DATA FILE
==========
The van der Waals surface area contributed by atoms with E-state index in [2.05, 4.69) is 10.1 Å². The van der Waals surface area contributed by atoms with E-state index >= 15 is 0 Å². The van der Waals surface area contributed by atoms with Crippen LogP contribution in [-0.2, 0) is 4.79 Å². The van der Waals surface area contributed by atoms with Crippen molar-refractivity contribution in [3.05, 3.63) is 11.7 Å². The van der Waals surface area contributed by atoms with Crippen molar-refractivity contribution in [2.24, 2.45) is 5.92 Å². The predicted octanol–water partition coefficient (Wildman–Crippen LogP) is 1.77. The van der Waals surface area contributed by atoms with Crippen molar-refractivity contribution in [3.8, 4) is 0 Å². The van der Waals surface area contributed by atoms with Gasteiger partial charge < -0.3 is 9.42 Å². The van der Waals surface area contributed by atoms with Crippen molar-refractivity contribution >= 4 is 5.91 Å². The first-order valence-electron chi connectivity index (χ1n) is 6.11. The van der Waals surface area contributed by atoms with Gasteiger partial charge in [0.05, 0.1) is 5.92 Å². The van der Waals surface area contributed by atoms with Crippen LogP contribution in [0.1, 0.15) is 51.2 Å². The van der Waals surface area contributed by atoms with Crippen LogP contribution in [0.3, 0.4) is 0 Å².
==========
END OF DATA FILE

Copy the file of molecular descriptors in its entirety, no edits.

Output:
The van der Waals surface area contributed by atoms with E-state index in [2.05, 4.69) is 10.1 Å². The van der Waals surface area contributed by atoms with E-state index >= 15 is 0 Å². The van der Waals surface area contributed by atoms with Crippen LogP contribution in [-0.2, 0) is 4.79 Å². The van der Waals surface area contributed by atoms with Crippen molar-refractivity contribution in [3.05, 3.63) is 11.7 Å². The van der Waals surface area contributed by atoms with Crippen molar-refractivity contribution in [2.24, 2.45) is 5.92 Å². The predicted octanol–water partition coefficient (Wildman–Crippen LogP) is 1.77. The van der Waals surface area contributed by atoms with Crippen molar-refractivity contribution in [3.8, 4) is 0 Å². The van der Waals surface area contributed by atoms with Gasteiger partial charge < -0.3 is 9.42 Å². The van der Waals surface area contributed by atoms with Crippen molar-refractivity contribution >= 4 is 5.91 Å². The first-order valence-electron chi connectivity index (χ1n) is 6.11. The van der Waals surface area contributed by atoms with Gasteiger partial charge in [0.05, 0.1) is 5.92 Å². The van der Waals surface area contributed by atoms with Crippen LogP contribution in [0.1, 0.15) is 51.2 Å². The van der Waals surface area contributed by atoms with Crippen LogP contribution in [0.3, 0.4) is 0 Å².